The island is also home to a diverse wildlife. As in most oceanic islands bat species make up a large proportion of the terrestrial mammals. The only extant native mammal that is not a bat is the Jamaican piglet rat (Geocapromys brownie), also known as coney. Introduced mammals such as the wild boar and small Asian mongoose and more recently deer are also common. Jamaica is also home to about 50 species of reptiles of which the American crocodile is the largest. However it is found only in the Black River and some other areas. Lizards such as anolis, iguanas, and snakes such as the racer snake and the Jamaica boa (the largest snake on the island) are common in areas such as Cockpit Country. None of the eight snake species found in Jamaica are venomous.
Jamaica is a bilingual country with two main languages- English and Jamaican Patois. English is the official language used in all public institutions such as the government, the legal system and the education system. Jamaican patois, an English-based creole is the main language spoken. Despite the similarities between the two languages there are obvious differences such as language register. A 2007 survey by the Jamaican Language Unit found that 17.1% of the Jamaican population is monolingual Jamaican Standard English, 36.5% is monolingual Patois, and 46.4% is bilingual. Only recently has the Jamaican education system begun to offer formal instruction in patois although JSE is maintained as the official language of instruction.
Jamaica is a majority Christian country. It holds the Guinness World Record for the most churches in one country. About 70% of Jamaica’s population is Protestant while 2% is Roman Catholic. The largest Protestant denominations include the Church of God, Seventh-day Adventists, Pentecostals, Baptists, Anglicans, United Church, Methodists, Mennonites, and Plymouth Brethren. Bedwardism is another form of Christianity native to the island considered by some to be a faith in its own right.
Christianity gained importance on the island after the British invasion. The Rastafarian movement is also a popular religion on the island. A 2011 census showed that the movement has 29,026 adherents of whom 25,325 are men and 3,701 are women. The faith which emerged in the 1930s has its roots in Christianity but is strongly Afrocentric. He reveres figures such as Marcus Garvey, a fighter for independence and freedom of Jamaica, and Haile Selassie, the former emperor of Ethiopia. Since then the religion has spread worldwide especially in areas with a large black or African diaspora. Other African-influenced religions such as Kumina, Convince, Myal and Obeah are also practiced on the island.
Although Jamaica is a small country its culture is very present worldwide especially through its music. His genres such as ska, mento and reggae are still popular around the world and have influenced numerous genres such as punk rock. If you are interested in music you can find more info here. More about music…
The island is famous for its Jamaican jerk seasoning, curries and rice and red beans which are an integral part of Jamaican cuisine. Jamaica is also the home of Red Stripe beer and Jamaican Blue Mountain Coffee. We will elaborate on this in another post.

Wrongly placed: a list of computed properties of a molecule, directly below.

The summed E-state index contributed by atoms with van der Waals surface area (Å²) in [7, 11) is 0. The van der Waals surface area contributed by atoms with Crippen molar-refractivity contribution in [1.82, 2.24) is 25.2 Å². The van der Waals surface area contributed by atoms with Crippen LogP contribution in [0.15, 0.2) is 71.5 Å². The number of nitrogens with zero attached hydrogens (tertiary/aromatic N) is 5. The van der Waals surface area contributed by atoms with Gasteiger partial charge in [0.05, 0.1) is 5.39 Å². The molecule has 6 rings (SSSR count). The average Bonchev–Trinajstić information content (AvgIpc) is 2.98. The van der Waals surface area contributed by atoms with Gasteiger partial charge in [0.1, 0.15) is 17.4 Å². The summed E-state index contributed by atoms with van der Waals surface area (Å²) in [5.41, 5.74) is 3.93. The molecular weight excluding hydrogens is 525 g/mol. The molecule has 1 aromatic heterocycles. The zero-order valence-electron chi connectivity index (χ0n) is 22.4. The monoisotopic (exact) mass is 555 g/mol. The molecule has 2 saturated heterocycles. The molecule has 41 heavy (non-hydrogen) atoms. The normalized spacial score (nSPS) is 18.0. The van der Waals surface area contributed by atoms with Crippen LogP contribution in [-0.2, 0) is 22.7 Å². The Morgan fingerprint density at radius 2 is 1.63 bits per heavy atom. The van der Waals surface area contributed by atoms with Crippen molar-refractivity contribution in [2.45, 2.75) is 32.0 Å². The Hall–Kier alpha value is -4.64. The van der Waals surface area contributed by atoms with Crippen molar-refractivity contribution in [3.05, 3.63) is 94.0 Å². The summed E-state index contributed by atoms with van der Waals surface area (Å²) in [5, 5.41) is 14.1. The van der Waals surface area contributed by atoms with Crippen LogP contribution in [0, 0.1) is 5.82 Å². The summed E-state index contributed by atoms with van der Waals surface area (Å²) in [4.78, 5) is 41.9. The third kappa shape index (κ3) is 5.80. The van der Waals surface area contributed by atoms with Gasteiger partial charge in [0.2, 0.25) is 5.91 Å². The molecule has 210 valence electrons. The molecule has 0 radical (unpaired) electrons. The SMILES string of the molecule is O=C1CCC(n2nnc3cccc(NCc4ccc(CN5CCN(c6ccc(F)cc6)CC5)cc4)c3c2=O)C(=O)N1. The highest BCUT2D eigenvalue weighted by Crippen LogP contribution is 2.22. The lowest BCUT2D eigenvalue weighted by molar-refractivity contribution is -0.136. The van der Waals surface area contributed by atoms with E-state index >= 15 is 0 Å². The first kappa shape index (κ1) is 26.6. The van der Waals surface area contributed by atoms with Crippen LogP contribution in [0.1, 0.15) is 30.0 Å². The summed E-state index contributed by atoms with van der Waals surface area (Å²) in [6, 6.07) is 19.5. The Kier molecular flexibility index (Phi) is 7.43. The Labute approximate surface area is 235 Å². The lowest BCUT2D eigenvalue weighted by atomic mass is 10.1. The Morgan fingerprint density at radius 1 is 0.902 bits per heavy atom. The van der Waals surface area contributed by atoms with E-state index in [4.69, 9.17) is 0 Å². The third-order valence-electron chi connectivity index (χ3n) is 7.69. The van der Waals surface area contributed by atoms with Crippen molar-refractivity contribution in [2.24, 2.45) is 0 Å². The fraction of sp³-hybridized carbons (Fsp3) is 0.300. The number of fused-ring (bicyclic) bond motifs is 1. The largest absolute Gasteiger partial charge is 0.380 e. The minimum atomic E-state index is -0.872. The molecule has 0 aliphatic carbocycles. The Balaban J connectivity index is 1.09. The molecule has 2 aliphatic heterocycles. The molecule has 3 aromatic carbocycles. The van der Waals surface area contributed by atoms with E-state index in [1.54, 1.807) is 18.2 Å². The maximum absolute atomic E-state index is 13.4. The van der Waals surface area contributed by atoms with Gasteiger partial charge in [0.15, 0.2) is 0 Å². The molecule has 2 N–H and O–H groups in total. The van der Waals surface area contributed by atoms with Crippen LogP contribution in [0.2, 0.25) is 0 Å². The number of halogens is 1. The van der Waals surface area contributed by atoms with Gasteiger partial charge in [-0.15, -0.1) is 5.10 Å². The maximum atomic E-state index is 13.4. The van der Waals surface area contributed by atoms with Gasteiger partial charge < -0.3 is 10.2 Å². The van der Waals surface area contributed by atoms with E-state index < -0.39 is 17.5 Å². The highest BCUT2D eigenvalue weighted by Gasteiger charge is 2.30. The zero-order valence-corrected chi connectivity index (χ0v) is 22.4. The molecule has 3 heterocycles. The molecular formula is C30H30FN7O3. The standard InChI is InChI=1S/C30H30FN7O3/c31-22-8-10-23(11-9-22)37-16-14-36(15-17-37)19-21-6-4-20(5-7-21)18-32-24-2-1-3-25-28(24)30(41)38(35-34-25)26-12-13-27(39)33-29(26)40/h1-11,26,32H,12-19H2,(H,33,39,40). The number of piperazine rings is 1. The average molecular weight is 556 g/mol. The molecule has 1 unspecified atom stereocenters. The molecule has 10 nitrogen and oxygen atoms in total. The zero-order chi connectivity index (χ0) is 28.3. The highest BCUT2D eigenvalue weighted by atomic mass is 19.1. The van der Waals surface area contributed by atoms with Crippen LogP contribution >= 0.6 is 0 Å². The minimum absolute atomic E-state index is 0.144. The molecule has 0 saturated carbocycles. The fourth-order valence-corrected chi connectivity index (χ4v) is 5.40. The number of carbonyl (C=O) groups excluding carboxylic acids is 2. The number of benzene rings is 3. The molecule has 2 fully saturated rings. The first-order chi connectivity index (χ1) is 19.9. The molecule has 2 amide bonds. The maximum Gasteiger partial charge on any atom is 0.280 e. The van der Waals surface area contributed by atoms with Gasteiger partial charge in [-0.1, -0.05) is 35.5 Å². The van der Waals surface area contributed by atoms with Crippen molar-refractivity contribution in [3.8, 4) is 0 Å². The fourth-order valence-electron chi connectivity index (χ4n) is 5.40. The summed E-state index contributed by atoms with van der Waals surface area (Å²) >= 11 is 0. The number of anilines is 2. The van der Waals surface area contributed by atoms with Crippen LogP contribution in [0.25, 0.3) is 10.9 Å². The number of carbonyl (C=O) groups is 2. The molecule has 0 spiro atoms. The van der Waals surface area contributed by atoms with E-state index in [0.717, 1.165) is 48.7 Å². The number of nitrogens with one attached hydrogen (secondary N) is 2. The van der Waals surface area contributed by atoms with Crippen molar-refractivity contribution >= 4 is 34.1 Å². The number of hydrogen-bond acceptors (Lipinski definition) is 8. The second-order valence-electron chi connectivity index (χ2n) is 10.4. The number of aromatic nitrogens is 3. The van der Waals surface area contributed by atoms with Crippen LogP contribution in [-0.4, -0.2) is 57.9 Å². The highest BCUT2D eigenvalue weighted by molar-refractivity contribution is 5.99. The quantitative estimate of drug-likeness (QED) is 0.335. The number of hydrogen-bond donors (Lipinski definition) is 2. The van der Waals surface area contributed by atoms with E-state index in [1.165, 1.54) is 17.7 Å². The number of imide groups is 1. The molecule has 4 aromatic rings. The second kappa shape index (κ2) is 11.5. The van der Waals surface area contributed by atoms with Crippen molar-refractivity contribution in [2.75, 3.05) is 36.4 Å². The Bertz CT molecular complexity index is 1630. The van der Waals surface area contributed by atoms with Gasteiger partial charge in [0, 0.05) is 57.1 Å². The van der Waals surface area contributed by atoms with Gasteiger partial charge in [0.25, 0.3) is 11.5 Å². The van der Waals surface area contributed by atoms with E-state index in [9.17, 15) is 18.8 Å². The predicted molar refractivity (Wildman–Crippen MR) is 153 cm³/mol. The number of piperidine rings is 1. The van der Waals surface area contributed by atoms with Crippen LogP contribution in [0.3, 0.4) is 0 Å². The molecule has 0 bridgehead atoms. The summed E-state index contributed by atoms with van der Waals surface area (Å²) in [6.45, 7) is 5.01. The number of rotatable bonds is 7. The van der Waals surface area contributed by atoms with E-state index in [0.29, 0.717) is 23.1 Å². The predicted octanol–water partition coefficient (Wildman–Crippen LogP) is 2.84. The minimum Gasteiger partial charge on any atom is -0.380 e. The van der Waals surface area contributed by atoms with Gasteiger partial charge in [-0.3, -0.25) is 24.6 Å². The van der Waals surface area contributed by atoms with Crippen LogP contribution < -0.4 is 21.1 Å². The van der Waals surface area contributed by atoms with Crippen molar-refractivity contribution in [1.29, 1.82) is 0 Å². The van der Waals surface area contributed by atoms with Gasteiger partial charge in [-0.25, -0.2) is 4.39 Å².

Sports are an integral part of Jamaica and athletes perform at their best. One of the most popular sports in Jamaica is cricket but the country is best known for its exemplary performance in athletics. Jamaicans begin athletics at a very young age and most high schools maintain rigorous athletics programs with top athletes participating in national competitions and international competitions. Young athletes are mentioned in the press and achieve national fame even before they enter the international athletics stage. Over the years the country has produced world-class sprinters like Usain Bolt who is the world record holder in the men’s 100m and women’s 200m. In 2021 Elaine Thompson Elaine-Herah set an Olympic track record.
Jamaica has a well-connected infrastructure consisting of roads, railways and air transport.
Since the late 1990s the Jamaican government has been working with private investors to implement infrastructure projects such as building highways that provide quick access to various parts of the island. The road network of the island consists of almost 21,0000 kilometers of which more than 15,000 kilometers are paved.
The railroad no longer has the importance in Jamaica that it once had. They have been largely replaced by the road network as the main means of transportation on the island. Although there are about 272 kilometers of railroad in Jamaica, only 57 kilometers of it are in operation.
The island has three international airports: The Norman Manley International Airport in Kingston, the Ian Fleming International Airport in Boscobel and the Sangster International Airport in Montego Bay. The third is the largest and busiest airport on the island. All three airports have modern terminals, long runways and the navigation equipment required for modern air traffic. In addition there are other local commuter airports that provide internal transportation on the island such as Tinson Pen, Port Antonio and Negril. Rural centers within the island serve as private airstrips on sugar plantations.
Ports, shipping and lighthouses
Jamaica experiences a brisk traffic of shipping containers. This is due to its location on the Caribbean Sea and its proximity to major markets in North America and emerging markets in Latin America. Over the years the capacity of the container terminal at the Port of Kingston has been expanded to accommodate the growth of recent years and projected growth. Montego Freeport in Montego Bay also handles a wide range of goods. There are several other ports on the island. To support shipping Jamaica has nine lighthouses maintained by the Port Authority of Jamaica.
The island depends on oil imports to meet its national needs. Several test wells were drilled to explore for oil, but unfortunately no commercially viable quantities were found. The majority of oil imports come from Mexico and Venezuela. Most of the island’s electrical power is generated by diesel generators located in Old Harbour. There are also other smaller power plants that support the island’s power grid. But electricity is also generated with hydropower and renewable energy sources and fortunately the amount is increasing every year.
Jamaica has a fully digital telephone system with mobile penetration of over 95%. There are two mobile operators at the moment: FLOW Jamaica and Digicel Jamaica.